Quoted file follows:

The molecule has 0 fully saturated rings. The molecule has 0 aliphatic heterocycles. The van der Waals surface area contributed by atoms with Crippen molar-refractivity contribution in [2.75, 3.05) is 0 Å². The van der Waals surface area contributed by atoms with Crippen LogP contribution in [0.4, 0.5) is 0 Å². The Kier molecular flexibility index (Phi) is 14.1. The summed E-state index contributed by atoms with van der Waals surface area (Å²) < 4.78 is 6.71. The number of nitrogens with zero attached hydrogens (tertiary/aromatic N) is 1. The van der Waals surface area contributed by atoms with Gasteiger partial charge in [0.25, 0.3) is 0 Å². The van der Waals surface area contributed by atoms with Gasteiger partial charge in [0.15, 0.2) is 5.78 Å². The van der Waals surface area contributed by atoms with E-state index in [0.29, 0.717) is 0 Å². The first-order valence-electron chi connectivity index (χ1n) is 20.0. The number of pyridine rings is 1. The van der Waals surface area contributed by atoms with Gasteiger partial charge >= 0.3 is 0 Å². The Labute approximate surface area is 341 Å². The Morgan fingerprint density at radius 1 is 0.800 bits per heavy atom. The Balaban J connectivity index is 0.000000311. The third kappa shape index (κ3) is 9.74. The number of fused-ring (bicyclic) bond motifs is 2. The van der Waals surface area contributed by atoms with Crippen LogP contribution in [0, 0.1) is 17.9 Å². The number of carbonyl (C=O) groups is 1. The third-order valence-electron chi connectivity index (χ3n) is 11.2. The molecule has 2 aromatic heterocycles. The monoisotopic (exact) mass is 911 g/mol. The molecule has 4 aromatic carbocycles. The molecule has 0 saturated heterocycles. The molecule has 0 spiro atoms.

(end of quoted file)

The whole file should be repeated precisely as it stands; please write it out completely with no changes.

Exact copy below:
The molecule has 0 fully saturated rings. The molecule has 0 aliphatic heterocycles. The van der Waals surface area contributed by atoms with Crippen molar-refractivity contribution in [2.75, 3.05) is 0 Å². The van der Waals surface area contributed by atoms with Crippen LogP contribution in [0.4, 0.5) is 0 Å². The Kier molecular flexibility index (Phi) is 14.1. The summed E-state index contributed by atoms with van der Waals surface area (Å²) < 4.78 is 6.71. The number of nitrogens with zero attached hydrogens (tertiary/aromatic N) is 1. The van der Waals surface area contributed by atoms with Gasteiger partial charge in [0.25, 0.3) is 0 Å². The van der Waals surface area contributed by atoms with Gasteiger partial charge in [0.15, 0.2) is 5.78 Å². The van der Waals surface area contributed by atoms with E-state index in [0.29, 0.717) is 0 Å². The first-order valence-electron chi connectivity index (χ1n) is 20.0. The number of pyridine rings is 1. The van der Waals surface area contributed by atoms with Gasteiger partial charge >= 0.3 is 0 Å². The Labute approximate surface area is 341 Å². The Morgan fingerprint density at radius 1 is 0.800 bits per heavy atom. The Balaban J connectivity index is 0.000000311. The third kappa shape index (κ3) is 9.74. The number of fused-ring (bicyclic) bond motifs is 2. The van der Waals surface area contributed by atoms with Crippen LogP contribution in [0, 0.1) is 17.9 Å². The number of carbonyl (C=O) groups is 1. The third-order valence-electron chi connectivity index (χ3n) is 11.2. The molecule has 2 aromatic heterocycles. The monoisotopic (exact) mass is 911 g/mol. The molecule has 4 aromatic carbocycles. The molecule has 0 saturated heterocycles. The molecule has 0 spiro atoms.